Consider random variables \(X\) and \(Y\), to measure how much they change together, we use covariance:

Firstly, we center them at their mean, \(X'=X-\bar{X}\), \(Y'=Y-\bar{Y}\), and find the expectation of the product. The product is positive if both of them move beyond (both \(X',Y'\) positive) or below (both \(X',Y'\) negative) the mean. But negative if they are at different side about the mean value. Thus the measure, named covariance, defined as


For random vectors \(X\) and \(Y\), the covariance is a matrix whose \(ij\)-th element is the correlation of the \(i\)-th element in \(X\) and \(j\)-th element in \(Y\), i.e. \(Cov(X_i,Y_j)\). Precisely,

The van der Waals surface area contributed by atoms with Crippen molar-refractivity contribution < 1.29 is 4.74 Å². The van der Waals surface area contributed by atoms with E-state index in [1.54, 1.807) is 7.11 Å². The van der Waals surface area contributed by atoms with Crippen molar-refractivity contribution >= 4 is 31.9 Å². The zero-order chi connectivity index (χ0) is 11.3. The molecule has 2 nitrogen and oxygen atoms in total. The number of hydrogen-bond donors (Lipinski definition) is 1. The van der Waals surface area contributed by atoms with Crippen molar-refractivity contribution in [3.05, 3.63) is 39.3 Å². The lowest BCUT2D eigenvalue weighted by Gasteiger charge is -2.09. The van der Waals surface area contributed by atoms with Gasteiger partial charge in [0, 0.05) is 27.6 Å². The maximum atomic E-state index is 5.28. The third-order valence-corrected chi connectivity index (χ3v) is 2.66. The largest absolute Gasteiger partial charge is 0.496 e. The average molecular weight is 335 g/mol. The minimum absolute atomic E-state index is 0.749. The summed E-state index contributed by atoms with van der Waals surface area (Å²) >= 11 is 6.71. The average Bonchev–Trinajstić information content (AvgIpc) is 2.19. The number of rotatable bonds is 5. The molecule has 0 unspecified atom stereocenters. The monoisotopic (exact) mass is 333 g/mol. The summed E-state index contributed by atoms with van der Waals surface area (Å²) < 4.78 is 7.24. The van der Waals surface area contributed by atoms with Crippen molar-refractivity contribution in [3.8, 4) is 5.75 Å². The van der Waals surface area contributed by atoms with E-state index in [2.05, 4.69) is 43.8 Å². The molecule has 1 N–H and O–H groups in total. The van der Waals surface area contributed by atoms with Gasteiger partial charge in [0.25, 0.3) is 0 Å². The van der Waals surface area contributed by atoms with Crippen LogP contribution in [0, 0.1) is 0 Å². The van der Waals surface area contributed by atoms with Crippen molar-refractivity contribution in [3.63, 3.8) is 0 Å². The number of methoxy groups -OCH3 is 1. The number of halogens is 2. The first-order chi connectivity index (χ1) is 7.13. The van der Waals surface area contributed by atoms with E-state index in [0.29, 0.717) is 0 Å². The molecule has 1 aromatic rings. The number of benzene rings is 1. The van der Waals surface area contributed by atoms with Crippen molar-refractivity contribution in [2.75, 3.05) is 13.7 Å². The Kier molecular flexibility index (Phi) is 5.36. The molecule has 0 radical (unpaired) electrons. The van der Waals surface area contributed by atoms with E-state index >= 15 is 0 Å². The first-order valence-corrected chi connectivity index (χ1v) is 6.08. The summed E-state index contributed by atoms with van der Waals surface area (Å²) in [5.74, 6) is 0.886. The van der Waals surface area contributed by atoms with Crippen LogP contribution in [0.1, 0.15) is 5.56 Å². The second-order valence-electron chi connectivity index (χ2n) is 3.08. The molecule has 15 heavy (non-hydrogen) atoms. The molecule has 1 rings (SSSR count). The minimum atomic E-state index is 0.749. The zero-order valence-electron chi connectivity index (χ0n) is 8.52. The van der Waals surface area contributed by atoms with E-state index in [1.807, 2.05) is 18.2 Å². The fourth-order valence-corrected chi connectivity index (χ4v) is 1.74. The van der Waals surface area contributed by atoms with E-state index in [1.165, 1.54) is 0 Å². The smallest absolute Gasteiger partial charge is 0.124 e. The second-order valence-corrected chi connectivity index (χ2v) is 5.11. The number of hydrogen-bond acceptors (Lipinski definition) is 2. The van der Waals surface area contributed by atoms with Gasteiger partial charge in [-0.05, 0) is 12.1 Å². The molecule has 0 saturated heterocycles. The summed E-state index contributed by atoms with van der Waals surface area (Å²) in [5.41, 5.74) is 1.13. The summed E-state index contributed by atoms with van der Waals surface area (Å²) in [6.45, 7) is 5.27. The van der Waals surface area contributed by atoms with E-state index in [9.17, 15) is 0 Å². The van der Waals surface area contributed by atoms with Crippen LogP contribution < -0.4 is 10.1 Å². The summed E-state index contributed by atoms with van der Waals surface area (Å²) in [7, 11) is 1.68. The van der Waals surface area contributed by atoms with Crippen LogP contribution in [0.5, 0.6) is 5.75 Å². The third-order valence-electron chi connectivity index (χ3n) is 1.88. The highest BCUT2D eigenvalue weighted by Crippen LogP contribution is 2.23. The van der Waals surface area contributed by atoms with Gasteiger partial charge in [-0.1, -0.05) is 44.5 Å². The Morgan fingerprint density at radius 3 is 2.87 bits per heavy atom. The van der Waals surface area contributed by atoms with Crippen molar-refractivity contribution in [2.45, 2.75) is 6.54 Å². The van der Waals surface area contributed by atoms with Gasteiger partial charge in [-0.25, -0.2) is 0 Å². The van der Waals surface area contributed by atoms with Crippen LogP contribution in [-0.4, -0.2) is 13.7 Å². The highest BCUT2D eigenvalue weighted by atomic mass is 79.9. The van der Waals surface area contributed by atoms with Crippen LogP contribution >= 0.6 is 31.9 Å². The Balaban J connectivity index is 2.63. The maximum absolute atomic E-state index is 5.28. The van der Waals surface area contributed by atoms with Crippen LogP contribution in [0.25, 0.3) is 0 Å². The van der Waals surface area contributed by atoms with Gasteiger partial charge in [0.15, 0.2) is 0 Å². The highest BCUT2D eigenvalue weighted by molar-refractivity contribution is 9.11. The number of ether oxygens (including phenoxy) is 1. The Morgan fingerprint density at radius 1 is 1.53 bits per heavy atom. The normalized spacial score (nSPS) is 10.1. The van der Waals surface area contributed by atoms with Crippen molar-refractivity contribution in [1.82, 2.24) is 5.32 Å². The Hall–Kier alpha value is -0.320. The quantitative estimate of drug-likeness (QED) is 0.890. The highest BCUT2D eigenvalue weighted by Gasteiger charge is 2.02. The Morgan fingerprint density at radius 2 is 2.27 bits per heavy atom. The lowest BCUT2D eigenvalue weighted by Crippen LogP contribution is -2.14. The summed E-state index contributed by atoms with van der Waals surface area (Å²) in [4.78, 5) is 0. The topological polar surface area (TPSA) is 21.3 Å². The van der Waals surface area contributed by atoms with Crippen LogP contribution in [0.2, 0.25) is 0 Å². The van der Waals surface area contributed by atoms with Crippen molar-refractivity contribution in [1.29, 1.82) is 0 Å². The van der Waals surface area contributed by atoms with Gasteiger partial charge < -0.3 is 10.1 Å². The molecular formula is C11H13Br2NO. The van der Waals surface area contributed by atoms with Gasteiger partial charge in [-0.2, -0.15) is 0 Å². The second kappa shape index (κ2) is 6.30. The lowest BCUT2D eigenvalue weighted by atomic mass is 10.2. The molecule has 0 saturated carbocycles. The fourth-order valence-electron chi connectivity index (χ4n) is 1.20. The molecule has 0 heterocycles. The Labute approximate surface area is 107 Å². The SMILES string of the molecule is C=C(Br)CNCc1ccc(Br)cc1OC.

\[\begin{aligned} Cov(X,Y) &= E[(X-\bar{X})(Y-\bar{Y})^T] \\ &= E[XY^T] - \bar{X}\bar{Y}^T. \end{aligned}\]

Covariance has the property that, \(Cov(X,X)=Var(X)\).

The magnitude of covariance does not carry much interpretation. Thus we usually normalize the covariance into \([-1,1]\) and produce the Pearson’s coefficient:

\[r_{XY} = \frac{Cov(X,Y)}{\sigma_X \sigma_Y} = \frac{\sum_{i=1}^n(X_i - \bar{X})(Y_i-\bar{Y}}{\sqrt{\sum_{i=1}^n(X_i-\bar{X})^2\sum_{i=1}^n(Y_i-\bar{Y})^2}}.\]

The Pearson’s coefficient measures the strength of linear dependence between random variables \(X\) and \(Y\).